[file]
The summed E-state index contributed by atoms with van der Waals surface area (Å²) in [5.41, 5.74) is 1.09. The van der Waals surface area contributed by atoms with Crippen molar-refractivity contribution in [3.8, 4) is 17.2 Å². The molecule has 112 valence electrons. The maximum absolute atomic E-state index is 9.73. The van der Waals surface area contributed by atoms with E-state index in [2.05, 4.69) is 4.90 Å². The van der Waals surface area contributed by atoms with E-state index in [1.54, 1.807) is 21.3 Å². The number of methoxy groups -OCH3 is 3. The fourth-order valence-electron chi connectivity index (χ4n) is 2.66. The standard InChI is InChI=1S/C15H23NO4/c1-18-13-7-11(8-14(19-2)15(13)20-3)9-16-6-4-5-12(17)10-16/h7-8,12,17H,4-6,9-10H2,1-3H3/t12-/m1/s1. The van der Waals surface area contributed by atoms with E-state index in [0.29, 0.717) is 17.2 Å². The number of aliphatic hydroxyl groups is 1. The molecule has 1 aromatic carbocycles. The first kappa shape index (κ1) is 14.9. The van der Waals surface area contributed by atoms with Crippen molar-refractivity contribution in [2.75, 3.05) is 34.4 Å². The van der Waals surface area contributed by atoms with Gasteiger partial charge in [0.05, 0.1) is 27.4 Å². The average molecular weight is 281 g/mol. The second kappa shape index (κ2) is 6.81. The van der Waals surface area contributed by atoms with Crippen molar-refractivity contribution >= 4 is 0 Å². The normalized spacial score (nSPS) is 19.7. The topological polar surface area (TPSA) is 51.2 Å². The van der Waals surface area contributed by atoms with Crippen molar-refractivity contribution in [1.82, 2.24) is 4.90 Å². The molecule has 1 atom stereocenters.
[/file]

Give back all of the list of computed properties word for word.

The summed E-state index contributed by atoms with van der Waals surface area (Å²) in [5.41, 5.74) is 1.09. The van der Waals surface area contributed by atoms with Crippen molar-refractivity contribution in [3.8, 4) is 17.2 Å². The molecule has 112 valence electrons. The maximum absolute atomic E-state index is 9.73. The van der Waals surface area contributed by atoms with E-state index in [2.05, 4.69) is 4.90 Å². The van der Waals surface area contributed by atoms with E-state index in [1.54, 1.807) is 21.3 Å². The number of methoxy groups -OCH3 is 3. The fourth-order valence-electron chi connectivity index (χ4n) is 2.66. The standard InChI is InChI=1S/C15H23NO4/c1-18-13-7-11(8-14(19-2)15(13)20-3)9-16-6-4-5-12(17)10-16/h7-8,12,17H,4-6,9-10H2,1-3H3/t12-/m1/s1. The van der Waals surface area contributed by atoms with E-state index in [0.29, 0.717) is 17.2 Å². The number of aliphatic hydroxyl groups is 1. The molecule has 1 aromatic carbocycles. The first kappa shape index (κ1) is 14.9. The van der Waals surface area contributed by atoms with Crippen molar-refractivity contribution in [2.75, 3.05) is 34.4 Å². The van der Waals surface area contributed by atoms with Gasteiger partial charge in [0.05, 0.1) is 27.4 Å². The average molecular weight is 281 g/mol. The second kappa shape index (κ2) is 6.81. The van der Waals surface area contributed by atoms with Crippen molar-refractivity contribution >= 4 is 0 Å². The normalized spacial score (nSPS) is 19.7. The topological polar surface area (TPSA) is 51.2 Å². The van der Waals surface area contributed by atoms with Crippen molar-refractivity contribution in [1.82, 2.24) is 4.90 Å². The molecule has 1 atom stereocenters.